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Technology and Trade

John van Reenen of the London School of Economics gave a very neat paper recently.
A huge literature has demonstrated the growth in inequality in the U.S. and Europe in the past two decades, with most papers pointing to skill-biased technical change, and others pointing to the growth in international trade. This new study combines the two, showing how the expansion of imports from low-wage countries, particularly China, has induced European and American firms to switch to higher-technology products, to innovate more and to reallocate workers to plants that use more up-to-date technologies.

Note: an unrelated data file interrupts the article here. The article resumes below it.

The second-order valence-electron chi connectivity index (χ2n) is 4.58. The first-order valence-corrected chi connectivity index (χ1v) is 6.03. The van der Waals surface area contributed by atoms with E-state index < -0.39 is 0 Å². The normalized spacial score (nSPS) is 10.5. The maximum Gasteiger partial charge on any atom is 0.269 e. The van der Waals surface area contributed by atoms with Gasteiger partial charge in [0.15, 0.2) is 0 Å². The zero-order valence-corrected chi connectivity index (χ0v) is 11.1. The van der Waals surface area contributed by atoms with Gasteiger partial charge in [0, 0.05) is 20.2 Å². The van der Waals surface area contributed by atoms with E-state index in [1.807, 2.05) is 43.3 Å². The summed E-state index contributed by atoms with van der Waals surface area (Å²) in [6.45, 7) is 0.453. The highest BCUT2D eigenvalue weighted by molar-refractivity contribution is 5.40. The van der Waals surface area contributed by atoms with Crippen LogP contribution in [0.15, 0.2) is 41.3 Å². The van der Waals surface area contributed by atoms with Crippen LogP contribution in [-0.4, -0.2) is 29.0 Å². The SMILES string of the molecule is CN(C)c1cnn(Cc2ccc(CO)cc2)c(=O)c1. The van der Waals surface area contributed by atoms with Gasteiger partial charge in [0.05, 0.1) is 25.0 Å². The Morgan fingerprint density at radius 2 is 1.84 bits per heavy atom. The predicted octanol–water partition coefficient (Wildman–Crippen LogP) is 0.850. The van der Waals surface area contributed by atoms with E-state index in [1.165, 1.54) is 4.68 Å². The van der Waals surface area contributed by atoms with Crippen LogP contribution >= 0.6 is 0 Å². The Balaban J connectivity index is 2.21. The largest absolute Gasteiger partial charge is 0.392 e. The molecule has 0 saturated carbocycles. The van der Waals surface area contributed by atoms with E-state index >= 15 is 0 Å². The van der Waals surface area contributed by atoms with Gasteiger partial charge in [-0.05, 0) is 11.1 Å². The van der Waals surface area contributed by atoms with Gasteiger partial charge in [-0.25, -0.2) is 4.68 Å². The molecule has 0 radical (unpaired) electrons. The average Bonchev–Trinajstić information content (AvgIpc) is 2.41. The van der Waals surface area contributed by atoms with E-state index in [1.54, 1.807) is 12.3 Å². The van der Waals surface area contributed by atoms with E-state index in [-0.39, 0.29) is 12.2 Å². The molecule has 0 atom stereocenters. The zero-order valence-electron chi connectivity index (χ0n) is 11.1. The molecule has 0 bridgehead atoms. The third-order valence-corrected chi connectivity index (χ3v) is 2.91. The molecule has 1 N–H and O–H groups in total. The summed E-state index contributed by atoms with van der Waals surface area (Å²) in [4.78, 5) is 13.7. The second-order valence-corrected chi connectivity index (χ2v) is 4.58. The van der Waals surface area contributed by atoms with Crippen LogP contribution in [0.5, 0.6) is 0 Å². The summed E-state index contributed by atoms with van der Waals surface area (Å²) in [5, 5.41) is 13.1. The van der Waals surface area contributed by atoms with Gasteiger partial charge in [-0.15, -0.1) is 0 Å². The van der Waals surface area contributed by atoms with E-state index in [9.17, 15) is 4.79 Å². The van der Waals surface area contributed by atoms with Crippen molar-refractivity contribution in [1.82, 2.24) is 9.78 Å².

These changes in the nature of production, which have been strongest in those industries and those times where/when imports from China have grown most, may have contributed substantially to the decreasing relative earnings of the less-skilled. So it is not only trade, not only technological change that has altered Western labor markets; it’s the interactions between them, worked out through the profit-maximizing behavior of firms.
No question this competition enhances U.S. well-being in the long run; but what about the short run?